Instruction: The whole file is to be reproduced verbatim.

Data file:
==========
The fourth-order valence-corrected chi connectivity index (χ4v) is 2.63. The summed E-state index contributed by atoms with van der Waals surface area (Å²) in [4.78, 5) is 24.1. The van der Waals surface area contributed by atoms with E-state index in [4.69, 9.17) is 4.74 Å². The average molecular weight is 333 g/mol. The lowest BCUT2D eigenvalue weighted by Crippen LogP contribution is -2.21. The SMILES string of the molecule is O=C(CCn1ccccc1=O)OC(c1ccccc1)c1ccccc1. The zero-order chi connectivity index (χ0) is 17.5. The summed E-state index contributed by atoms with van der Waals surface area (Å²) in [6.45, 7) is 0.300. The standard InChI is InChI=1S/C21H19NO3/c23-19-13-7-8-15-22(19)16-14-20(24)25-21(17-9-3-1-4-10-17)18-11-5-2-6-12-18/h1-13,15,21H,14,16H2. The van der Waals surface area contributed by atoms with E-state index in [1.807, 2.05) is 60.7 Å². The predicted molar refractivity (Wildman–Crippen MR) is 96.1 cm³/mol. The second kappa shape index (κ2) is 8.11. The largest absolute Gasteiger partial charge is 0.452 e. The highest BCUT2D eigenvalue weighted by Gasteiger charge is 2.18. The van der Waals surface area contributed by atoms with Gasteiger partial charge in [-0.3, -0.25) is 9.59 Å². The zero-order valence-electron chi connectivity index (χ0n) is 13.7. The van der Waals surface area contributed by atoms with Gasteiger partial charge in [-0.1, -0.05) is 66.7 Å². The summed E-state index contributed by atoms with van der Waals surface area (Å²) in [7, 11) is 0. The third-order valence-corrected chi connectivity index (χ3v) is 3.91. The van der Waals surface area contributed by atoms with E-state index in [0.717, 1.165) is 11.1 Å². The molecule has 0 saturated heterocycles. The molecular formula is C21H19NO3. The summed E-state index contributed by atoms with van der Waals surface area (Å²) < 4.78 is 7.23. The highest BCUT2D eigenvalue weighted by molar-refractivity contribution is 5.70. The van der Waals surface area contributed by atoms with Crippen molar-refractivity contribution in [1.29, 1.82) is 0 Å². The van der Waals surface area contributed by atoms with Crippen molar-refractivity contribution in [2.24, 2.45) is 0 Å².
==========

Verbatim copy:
The fourth-order valence-corrected chi connectivity index (χ4v) is 2.63. The summed E-state index contributed by atoms with van der Waals surface area (Å²) in [4.78, 5) is 24.1. The van der Waals surface area contributed by atoms with E-state index in [4.69, 9.17) is 4.74 Å². The average molecular weight is 333 g/mol. The lowest BCUT2D eigenvalue weighted by Crippen LogP contribution is -2.21. The SMILES string of the molecule is O=C(CCn1ccccc1=O)OC(c1ccccc1)c1ccccc1. The zero-order chi connectivity index (χ0) is 17.5. The summed E-state index contributed by atoms with van der Waals surface area (Å²) in [6.45, 7) is 0.300. The standard InChI is InChI=1S/C21H19NO3/c23-19-13-7-8-15-22(19)16-14-20(24)25-21(17-9-3-1-4-10-17)18-11-5-2-6-12-18/h1-13,15,21H,14,16H2. The van der Waals surface area contributed by atoms with E-state index in [1.807, 2.05) is 60.7 Å². The predicted molar refractivity (Wildman–Crippen MR) is 96.1 cm³/mol. The second kappa shape index (κ2) is 8.11. The largest absolute Gasteiger partial charge is 0.452 e. The highest BCUT2D eigenvalue weighted by Gasteiger charge is 2.18. The van der Waals surface area contributed by atoms with Gasteiger partial charge in [-0.3, -0.25) is 9.59 Å². The zero-order valence-electron chi connectivity index (χ0n) is 13.7. The van der Waals surface area contributed by atoms with Gasteiger partial charge in [-0.1, -0.05) is 66.7 Å². The summed E-state index contributed by atoms with van der Waals surface area (Å²) in [7, 11) is 0. The third-order valence-corrected chi connectivity index (χ3v) is 3.91. The van der Waals surface area contributed by atoms with E-state index in [0.717, 1.165) is 11.1 Å². The molecule has 0 saturated heterocycles. The molecular formula is C21H19NO3. The summed E-state index contributed by atoms with van der Waals surface area (Å²) < 4.78 is 7.23. The highest BCUT2D eigenvalue weighted by molar-refractivity contribution is 5.70. The van der Waals surface area contributed by atoms with Crippen molar-refractivity contribution in [1.29, 1.82) is 0 Å². The van der Waals surface area contributed by atoms with Crippen molar-refractivity contribution in [2.24, 2.45) is 0 Å².